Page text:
After shopping at a Target store in Missouri last year, Keller had fraudulent charges totaling about $700 placed on her account from Target stores in New York and South Carolina, resulting in her bank freezing her ATM card and access to her account from Dec. 26 until Jan.21.
“As a result, she missed a rent payment, a car loan payment and a washer and dryer payment, resulting in unreimbursed fees of $150, $34 and $15, and had trouble putting food on the table for her family during the holidays,” the plaintiffs said in their reply to Target’s motion to dismiss the case.
Other named plaintiffs talked about grandparents being unable to buy Christmas presents, credit score reductions that torpedoed plans to buy a car, and the emptying of more than $3,600 from one woman’s child-support debit card issued by the state of Illinois, resulting in missed tuition payments and depleted savings.
“All plaintiffs suffered imminent, certainly impending injury arising from the substantially increased risk of future fraud, identity theft and misuse now that their personal information is in the hands of criminals who sold it on the black market,” the consumer plaintiffs said.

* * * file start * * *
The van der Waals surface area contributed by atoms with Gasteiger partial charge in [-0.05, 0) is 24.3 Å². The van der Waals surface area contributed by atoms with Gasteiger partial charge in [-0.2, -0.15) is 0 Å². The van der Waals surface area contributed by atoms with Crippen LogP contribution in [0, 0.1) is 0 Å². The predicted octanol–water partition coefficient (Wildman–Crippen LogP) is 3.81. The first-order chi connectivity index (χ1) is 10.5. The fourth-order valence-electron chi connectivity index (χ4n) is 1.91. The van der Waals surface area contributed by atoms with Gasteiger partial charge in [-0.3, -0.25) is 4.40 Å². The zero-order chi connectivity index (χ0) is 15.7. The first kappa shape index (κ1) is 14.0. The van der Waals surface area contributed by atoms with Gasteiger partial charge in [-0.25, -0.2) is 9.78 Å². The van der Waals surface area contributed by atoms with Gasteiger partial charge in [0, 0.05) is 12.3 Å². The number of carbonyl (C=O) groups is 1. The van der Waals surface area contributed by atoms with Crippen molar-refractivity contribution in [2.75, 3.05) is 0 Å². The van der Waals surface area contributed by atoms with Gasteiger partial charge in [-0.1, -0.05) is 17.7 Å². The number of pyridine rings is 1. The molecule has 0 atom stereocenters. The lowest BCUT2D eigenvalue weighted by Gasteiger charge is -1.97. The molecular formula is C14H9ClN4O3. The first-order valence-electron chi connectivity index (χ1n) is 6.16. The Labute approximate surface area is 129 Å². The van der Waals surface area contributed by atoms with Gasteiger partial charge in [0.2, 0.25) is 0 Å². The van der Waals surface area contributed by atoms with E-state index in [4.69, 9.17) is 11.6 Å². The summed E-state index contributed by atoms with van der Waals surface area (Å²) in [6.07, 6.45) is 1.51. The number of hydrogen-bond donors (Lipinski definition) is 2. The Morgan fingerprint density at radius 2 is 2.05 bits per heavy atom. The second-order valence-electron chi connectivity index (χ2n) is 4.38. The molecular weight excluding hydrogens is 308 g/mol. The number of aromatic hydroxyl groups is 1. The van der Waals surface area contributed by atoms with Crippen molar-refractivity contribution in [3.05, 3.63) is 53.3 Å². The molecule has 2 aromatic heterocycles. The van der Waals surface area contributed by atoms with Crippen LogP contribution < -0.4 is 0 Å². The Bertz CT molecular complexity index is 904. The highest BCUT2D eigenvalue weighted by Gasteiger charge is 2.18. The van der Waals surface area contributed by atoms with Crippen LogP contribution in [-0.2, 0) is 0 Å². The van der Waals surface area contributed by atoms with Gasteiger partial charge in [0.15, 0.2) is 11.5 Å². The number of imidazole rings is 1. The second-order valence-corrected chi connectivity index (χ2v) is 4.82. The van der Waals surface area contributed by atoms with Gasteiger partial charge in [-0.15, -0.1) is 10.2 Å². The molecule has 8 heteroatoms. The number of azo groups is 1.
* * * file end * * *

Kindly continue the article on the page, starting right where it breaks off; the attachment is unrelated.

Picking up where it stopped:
Target told Magnuson in its motion to dismiss the consumer complaints in October that the consumer plaintiffs “do not allege facts sufficient to show that any injuries could have been caused by the intrusion; their allegations of future and present injuries do not establish standing; and they cannot show they are entitled to injunctive relief.” Target has declined to comment on the case, citing a policy of not speaking about pending litigation.
In preparation for the Dec. 11 hearing in Minneapolis, the consumer plaintiffs also picked up on a recent ruling by a federal judge in Silicon Valley which may have undermined a potent weapon for defense lawyers in data-breach litigation, an area of the law that remains unsettled.
The US Supreme Court, in a 2013 decision in Clapper v. Amnesty International, found that a prospective injury must be “certainly impending” to qualify a plaintiff for standing in a lawsuit.